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Keeping Fear in Perspective

1.  Realize fear is a gift.

Fear, a universal emotion, helps us set boundaries around dangerous people, places and things that could do us harm. 

 

2.  Fear is a tool.

Fear is neither a good or bad emotion; it is one of many tools in our emotional toolbox.  Life gives us the opportunity to practice using it in self-development.

 

3.  Acknowledge fear.

Fear will continue to set off alarms in your thoughts and physical health until you acknowledge it.  Learn to recognize when you are afraid and thank fear for the information it is providing.

 

4. Analyze the message fear brings.

Your fearful reaction or trepidation for a future event speaks to you on many levels.  Listen to your thoughts, assumptions and dreams.  Sit with your fear and find out what it’s telling you.

 

5.  Make a choice about how you want to use the information fear provides.

Decide who you want to be and how you wish to act during a fearful situation.  Be responsive rather than reactive.

 

6.  Keep a big perspective.

Try to stay open to the fearful experience.  What lessons are there for you to learn about yourself and others?  What are you being taught?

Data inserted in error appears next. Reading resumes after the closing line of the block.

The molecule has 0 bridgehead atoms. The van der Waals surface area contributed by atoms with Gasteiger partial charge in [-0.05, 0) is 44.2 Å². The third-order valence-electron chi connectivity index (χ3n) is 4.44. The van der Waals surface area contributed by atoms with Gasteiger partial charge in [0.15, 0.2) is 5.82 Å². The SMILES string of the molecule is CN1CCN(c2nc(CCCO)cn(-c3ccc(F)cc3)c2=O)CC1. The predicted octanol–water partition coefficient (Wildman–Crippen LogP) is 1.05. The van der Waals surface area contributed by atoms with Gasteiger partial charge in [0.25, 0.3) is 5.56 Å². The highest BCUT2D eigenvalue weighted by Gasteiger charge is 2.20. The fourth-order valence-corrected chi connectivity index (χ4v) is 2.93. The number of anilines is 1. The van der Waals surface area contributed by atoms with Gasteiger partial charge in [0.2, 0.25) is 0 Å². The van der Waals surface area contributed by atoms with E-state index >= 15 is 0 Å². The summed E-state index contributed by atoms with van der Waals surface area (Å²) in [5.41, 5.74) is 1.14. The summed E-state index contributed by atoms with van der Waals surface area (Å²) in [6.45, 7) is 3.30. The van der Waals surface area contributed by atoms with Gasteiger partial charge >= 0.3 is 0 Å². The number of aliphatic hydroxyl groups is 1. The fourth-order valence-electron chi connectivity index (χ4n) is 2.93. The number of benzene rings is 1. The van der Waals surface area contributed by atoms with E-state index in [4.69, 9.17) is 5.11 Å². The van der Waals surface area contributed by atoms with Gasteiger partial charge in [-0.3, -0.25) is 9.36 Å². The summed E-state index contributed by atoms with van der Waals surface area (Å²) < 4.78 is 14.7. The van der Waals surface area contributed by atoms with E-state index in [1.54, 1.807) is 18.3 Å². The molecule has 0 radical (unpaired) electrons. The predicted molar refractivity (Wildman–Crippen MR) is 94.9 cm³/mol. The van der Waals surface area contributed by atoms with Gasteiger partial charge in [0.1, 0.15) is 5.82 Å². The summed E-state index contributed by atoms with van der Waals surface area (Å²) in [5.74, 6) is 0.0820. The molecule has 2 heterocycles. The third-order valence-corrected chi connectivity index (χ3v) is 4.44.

7.  Realize that working with fear is a process.

Fear is a redundant tool.  It will pop up several times to make sure you want to proceed the way that you are.  Know that the process of working with fear requires you to make the same choice over and over again.  This is where the tool of courage “acting despite fear” can help.

 

8.  Practice compassion.

Be compassionate and patient with yourself.  Fear is not an easy tool to learn to work.  Experience requires us to both fail and succeed in order to receive the fullest picture.  What good does it serve to punish yourself for not succeeding?

 

9.  Practice openness.

Keep open to the fearful experience.  What do you sense physically and intuitively?  What insight is being brought to you through this experience?

 

10.  Keep the goal in mind.

The only way around a problem is through it.   Keeping your eye on the desired end results assists you in moving through the experience rather than clinging to the sides of it.

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